Dam Removal, Waterfront Property, and Riparian Rights
It has finally happened, you’ve worked, saved, and finally earned enough money to purchase your dream home on the river. You’ve done your calculations and made the numbers work so that you can maintain your monthly mortgage and property taxes with your current income. But what if that changes? What happens if the area around the water recedes or expands? Will that affect you? Will it affect how much you are paying and if so, will you be able to afford to continue living at the home you have saved so much for?
These are the questions being asked by land owners as the State of Illinois works to comply with the Illinois River Basin Restoration Program that Congress approved in 2000. The program plans for the removal of every Fox River dam in Kane County from the Carpentersville Dam to the Montgomery Dam. While it is wonderful to hear that Illinois cares deeply about our ecological environment, it is concerning to property owners as they are unsure whether these efforts to restore the environment will have affects on their homes and potentially their property rights.
With the goal of removing every dam between the Carpentersville Dam and the Montgomery Dam, the Fox River is set to undergo change. With all the dams being removed, the water flowing along the Fox River should begin to recede and the river itself may become thinner as the water flows more concurrently. For those with properties on the edge of the Fox River it is a concern that if the water recedes and they gain access to new land that they will then see an increase to their property taxes.
While this is a reasonable concern, it does not comport with the law and homeowners should feel a bit more security in their position. Riverfront homeowners have what are known as Riparian Rights. Generally, riparian rights are “the rights of an owner of land that borders on a body of water or watercourse to the use of the water.” Alderson v. Fatlan, 231 Ill. 2d 311, 318, 325 Ill.Dec. 548, 898 N.E.2d 595 (2008). These rights originate by operation of law, “solely because the land abuts the body of water.” Id. The riparian rights of property owners, abutting the same body of water, are equal, such that no “ Property owner may exercise its riparian rights in such a manner so as to prevent the exercise of the same rights by other similarly situated property owners.” Id. at 318-19, 325 Ill.Dec. 548, 898 N.E.2d 595.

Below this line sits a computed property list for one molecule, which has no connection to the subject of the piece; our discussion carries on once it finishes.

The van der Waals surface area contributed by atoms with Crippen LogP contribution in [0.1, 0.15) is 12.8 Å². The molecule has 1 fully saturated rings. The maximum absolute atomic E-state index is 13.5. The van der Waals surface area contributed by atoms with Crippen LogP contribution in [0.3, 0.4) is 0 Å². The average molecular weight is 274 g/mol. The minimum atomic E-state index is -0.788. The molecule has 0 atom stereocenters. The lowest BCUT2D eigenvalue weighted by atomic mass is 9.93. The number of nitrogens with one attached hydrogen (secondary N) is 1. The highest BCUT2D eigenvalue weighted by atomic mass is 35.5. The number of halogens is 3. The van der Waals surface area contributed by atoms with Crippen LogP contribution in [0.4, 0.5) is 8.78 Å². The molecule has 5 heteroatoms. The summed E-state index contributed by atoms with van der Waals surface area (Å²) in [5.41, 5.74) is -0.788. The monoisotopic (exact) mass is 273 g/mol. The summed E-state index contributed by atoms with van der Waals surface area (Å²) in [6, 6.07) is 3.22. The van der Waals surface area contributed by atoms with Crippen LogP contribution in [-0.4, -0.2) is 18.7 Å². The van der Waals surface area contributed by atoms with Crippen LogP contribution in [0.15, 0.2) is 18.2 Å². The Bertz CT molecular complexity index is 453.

Cases in Illinois have discussed the property lines of riparian rights holders and have found that if a riparian owner’s land extends to and bounds on a river, then the center of the river is the property line. Schulte v. Warren, 218 Ill. 108, 117, 75 N.E. 783 (1905); accord Fuller v. Shedd, 161 Ill. 462, 474-75, 44 N.E. 286 (1896); Braxon v. Bressler, 64 Ill. 488, 489 (1872). If a riparian owner owns land on both sides of a river, then he owns “the whole of the bed of the stream to the extent of the length of his lands upon it.” People ex rel. Deneen v. Economy Light & Power Co., 241 Ill. 290, 318, 89 N.E. 760 (1909); accord Albany R.R. Bridge Co. v. People ex rel. Matthews, 197 Ill. 199, 205-06, 64 N.E. 350 (1902). (per curiam)
It has been speculated that property values will increase due to the restoration of the river. With the property lines being drawn to the center of the river, it is unlikely that property owners will see increases to their property taxes due to any uncovered land if the water recedes.
If you have questions regarding your property or riparian rights the Law Office of Andrew Szocka, P.C. can be contacted online or by phone at (815) 455-8430.